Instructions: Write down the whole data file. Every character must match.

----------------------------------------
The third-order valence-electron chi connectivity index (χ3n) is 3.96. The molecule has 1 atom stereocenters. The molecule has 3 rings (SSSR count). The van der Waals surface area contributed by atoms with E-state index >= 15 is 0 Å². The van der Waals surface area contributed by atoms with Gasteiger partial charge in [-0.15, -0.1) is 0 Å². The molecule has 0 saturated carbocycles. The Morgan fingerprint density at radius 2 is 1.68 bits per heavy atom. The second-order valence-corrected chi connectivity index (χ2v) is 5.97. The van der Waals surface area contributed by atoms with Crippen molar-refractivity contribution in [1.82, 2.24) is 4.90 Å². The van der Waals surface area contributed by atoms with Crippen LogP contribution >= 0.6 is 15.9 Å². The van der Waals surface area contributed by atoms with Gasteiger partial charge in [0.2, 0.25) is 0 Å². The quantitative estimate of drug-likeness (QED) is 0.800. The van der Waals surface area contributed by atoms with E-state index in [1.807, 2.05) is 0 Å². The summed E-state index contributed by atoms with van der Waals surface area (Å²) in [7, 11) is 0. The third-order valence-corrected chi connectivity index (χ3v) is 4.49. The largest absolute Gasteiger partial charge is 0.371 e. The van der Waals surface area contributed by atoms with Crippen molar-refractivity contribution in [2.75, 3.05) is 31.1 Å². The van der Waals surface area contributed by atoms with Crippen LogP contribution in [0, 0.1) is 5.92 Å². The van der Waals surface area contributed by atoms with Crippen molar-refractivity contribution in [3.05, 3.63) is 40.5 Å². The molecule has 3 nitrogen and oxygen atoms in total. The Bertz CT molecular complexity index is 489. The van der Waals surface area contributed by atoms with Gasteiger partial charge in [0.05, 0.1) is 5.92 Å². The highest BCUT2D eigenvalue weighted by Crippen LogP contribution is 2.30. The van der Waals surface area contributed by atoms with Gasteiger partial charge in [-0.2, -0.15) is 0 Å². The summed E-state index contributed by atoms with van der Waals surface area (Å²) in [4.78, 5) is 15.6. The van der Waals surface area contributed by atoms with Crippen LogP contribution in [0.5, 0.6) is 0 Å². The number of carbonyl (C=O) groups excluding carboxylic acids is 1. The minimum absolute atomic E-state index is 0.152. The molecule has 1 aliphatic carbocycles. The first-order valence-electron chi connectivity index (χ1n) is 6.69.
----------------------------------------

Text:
The third-order valence-electron chi connectivity index (χ3n) is 3.96. The molecule has 1 atom stereocenters. The molecule has 3 rings (SSSR count). The van der Waals surface area contributed by atoms with E-state index >= 15 is 0 Å². The van der Waals surface area contributed by atoms with Gasteiger partial charge in [-0.15, -0.1) is 0 Å². The molecule has 0 saturated carbocycles. The Morgan fingerprint density at radius 2 is 1.68 bits per heavy atom. The second-order valence-corrected chi connectivity index (χ2v) is 5.97. The van der Waals surface area contributed by atoms with Crippen molar-refractivity contribution in [1.82, 2.24) is 4.90 Å². The van der Waals surface area contributed by atoms with Crippen LogP contribution >= 0.6 is 15.9 Å². The van der Waals surface area contributed by atoms with Gasteiger partial charge in [0.2, 0.25) is 0 Å². The quantitative estimate of drug-likeness (QED) is 0.800. The van der Waals surface area contributed by atoms with E-state index in [1.807, 2.05) is 0 Å². The summed E-state index contributed by atoms with van der Waals surface area (Å²) in [7, 11) is 0. The third-order valence-corrected chi connectivity index (χ3v) is 4.49. The largest absolute Gasteiger partial charge is 0.371 e. The van der Waals surface area contributed by atoms with Crippen molar-refractivity contribution in [2.75, 3.05) is 31.1 Å². The van der Waals surface area contributed by atoms with Crippen LogP contribution in [0, 0.1) is 5.92 Å². The van der Waals surface area contributed by atoms with Crippen molar-refractivity contribution in [3.05, 3.63) is 40.5 Å². The molecule has 3 nitrogen and oxygen atoms in total. The Bertz CT molecular complexity index is 489. The van der Waals surface area contributed by atoms with Gasteiger partial charge in [0.05, 0.1) is 5.92 Å². The highest BCUT2D eigenvalue weighted by Crippen LogP contribution is 2.30. The van der Waals surface area contributed by atoms with Gasteiger partial charge in [-0.2, -0.15) is 0 Å². The summed E-state index contributed by atoms with van der Waals surface area (Å²) in [4.78, 5) is 15.6. The van der Waals surface area contributed by atoms with Crippen LogP contribution in [0.5, 0.6) is 0 Å². The number of carbonyl (C=O) groups excluding carboxylic acids is 1. The minimum absolute atomic E-state index is 0.152. The molecule has 1 aliphatic carbocycles. The first-order valence-electron chi connectivity index (χ1n) is 6.69.